“Using the term ‘socialist’ in Somerville is not the same as using the term in Miami,” Berman said. “The contemporary reality is that a lot of people are going to shut down the minute they hear that term.”

Plenty of people aren’t particularly enthusiastic about a dawning socialist future.

I don’t believe in a lot of things they want,” said William Tauro, 60, who is running for mayor in Somerville as an independent. Tauro said he would increase the police budget so officers could do more community outreach and work with business owners to reinstate parking spots that have been turned into bus and bike lanes — decidedly anti-socialist positions.


Other locals expressed concern that the emergent socialists will dominate a divided city.

“If the council could be made up of a fairly equal balance of DSA, progressives, and more moderate long-time locals it would be of great service to the city,” Matt Hoey, who grew up in Somerville, wrote in an e-mail. “Too lopsided and there is just going to be more class, cultural and political conflict.”

Most of the slate of socialist candidates have not run for office before. And while they cite similar priorities — namely affordable housing and racial justice — they followed different ideological paths.

“I definitely didn’t always call myself a socialist. It’s actually a label I struggled with for a long time,” said Willie Burnley Jr., 27, a DSA member who is running for an at-large seat. Burnley’s parents were born in Mississippi, and both were devoted Democrats, but certainly not socialists, he said.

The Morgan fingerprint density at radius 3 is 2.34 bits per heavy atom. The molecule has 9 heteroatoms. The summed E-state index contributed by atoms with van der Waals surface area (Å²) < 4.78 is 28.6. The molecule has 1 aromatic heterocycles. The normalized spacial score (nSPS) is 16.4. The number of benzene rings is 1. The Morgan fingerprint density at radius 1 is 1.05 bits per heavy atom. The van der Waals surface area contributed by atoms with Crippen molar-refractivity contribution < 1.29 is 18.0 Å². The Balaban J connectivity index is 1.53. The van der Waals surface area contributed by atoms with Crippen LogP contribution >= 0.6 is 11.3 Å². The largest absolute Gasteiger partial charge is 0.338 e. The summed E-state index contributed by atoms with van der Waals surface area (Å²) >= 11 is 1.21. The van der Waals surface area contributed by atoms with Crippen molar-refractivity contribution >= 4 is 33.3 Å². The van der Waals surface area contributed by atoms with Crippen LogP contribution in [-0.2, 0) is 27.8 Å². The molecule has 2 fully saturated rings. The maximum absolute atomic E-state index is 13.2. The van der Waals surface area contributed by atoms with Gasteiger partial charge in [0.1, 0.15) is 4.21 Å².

Yet over time, Burnley came to the conclusion that socialism wasn’t merely an intellectual concept. It was about how money and power worked in everyday life. He signed his first apartment lease in Somerville in 2016 but had to move back to his native California after his work hours were cut and his rent was raised.

“Knowing I had no money, knowing I had bills coming that I couldn’t pay, it was one of the most anxiety-producing and depressing periods of my life,” Burnley said.


He returned a few years later, but describes his reluctant move as an illustration of the displacement many Somerville residents face. Even those who might be wary of the socialist label hear him out because they, too, fear being priced out of their homes, he said. He advocates extending the statewide eviction moratorium for a year after the pandemic ends and reinstating rent control, which would require a change in state law.

“You’re not going to change the American welfare state from the Somerville City Council,” said Berman, the Barnard professor. “Could they slightly reorient spending? Sure.”

Rand Wilson, a longtime Somerville activist, said the socialist candidates need to knock on doors and attend community meetings to win over constituents.

“Socialist platitudes aren’t going to cut it,” he said.

And regardless of what happens in this election, there is another hill to climb. So far, there are no socialists running for mayor, the position that wields the most power in Somerville’s strong-mayor system.

“The socialist takeover of Somerville is going to be a little disappointing,” Wilson quipped, “if nobody runs for mayor.”